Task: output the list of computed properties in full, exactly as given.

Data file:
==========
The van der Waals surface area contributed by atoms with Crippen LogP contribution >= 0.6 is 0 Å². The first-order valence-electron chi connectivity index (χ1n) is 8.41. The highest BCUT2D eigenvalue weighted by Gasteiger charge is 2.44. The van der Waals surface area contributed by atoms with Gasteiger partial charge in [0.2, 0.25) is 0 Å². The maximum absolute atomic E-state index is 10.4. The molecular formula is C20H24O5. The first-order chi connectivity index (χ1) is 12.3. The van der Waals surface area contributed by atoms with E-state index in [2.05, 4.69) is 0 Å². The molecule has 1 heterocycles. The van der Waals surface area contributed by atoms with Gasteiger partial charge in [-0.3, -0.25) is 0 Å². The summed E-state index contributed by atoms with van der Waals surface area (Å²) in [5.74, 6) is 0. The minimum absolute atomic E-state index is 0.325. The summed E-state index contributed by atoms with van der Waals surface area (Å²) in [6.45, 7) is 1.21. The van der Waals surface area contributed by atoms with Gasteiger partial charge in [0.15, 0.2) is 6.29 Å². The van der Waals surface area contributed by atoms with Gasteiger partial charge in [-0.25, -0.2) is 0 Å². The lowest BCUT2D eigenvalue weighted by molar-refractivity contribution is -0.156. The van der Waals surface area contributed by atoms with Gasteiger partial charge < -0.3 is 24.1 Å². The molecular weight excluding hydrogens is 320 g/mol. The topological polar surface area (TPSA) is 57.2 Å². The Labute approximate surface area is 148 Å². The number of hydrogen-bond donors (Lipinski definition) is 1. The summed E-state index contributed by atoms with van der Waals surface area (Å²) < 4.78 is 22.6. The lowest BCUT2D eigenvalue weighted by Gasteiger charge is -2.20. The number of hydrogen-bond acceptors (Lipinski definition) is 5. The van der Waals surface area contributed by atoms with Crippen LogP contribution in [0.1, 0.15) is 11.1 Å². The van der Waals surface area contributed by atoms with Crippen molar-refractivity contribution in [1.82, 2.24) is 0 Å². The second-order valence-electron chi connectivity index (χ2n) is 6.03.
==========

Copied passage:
The van der Waals surface area contributed by atoms with Crippen LogP contribution >= 0.6 is 0 Å². The first-order valence-electron chi connectivity index (χ1n) is 8.41. The highest BCUT2D eigenvalue weighted by Gasteiger charge is 2.44. The van der Waals surface area contributed by atoms with Gasteiger partial charge in [0.2, 0.25) is 0 Å². The maximum absolute atomic E-state index is 10.4. The molecular formula is C20H24O5. The first-order chi connectivity index (χ1) is 12.3. The van der Waals surface area contributed by atoms with E-state index in [2.05, 4.69) is 0 Å². The molecule has 1 heterocycles. The van der Waals surface area contributed by atoms with Gasteiger partial charge in [-0.3, -0.25) is 0 Å². The summed E-state index contributed by atoms with van der Waals surface area (Å²) in [5.74, 6) is 0. The minimum absolute atomic E-state index is 0.325. The summed E-state index contributed by atoms with van der Waals surface area (Å²) in [6.45, 7) is 1.21. The van der Waals surface area contributed by atoms with Gasteiger partial charge in [0.15, 0.2) is 6.29 Å². The van der Waals surface area contributed by atoms with Gasteiger partial charge in [-0.25, -0.2) is 0 Å². The lowest BCUT2D eigenvalue weighted by molar-refractivity contribution is -0.156. The van der Waals surface area contributed by atoms with Gasteiger partial charge < -0.3 is 24.1 Å². The molecular weight excluding hydrogens is 320 g/mol. The topological polar surface area (TPSA) is 57.2 Å². The Labute approximate surface area is 148 Å². The number of hydrogen-bond donors (Lipinski definition) is 1. The summed E-state index contributed by atoms with van der Waals surface area (Å²) < 4.78 is 22.6. The lowest BCUT2D eigenvalue weighted by Gasteiger charge is -2.20. The number of hydrogen-bond acceptors (Lipinski definition) is 5. The van der Waals surface area contributed by atoms with Crippen LogP contribution in [0.1, 0.15) is 11.1 Å². The van der Waals surface area contributed by atoms with Crippen molar-refractivity contribution in [1.82, 2.24) is 0 Å². The second-order valence-electron chi connectivity index (χ2n) is 6.03.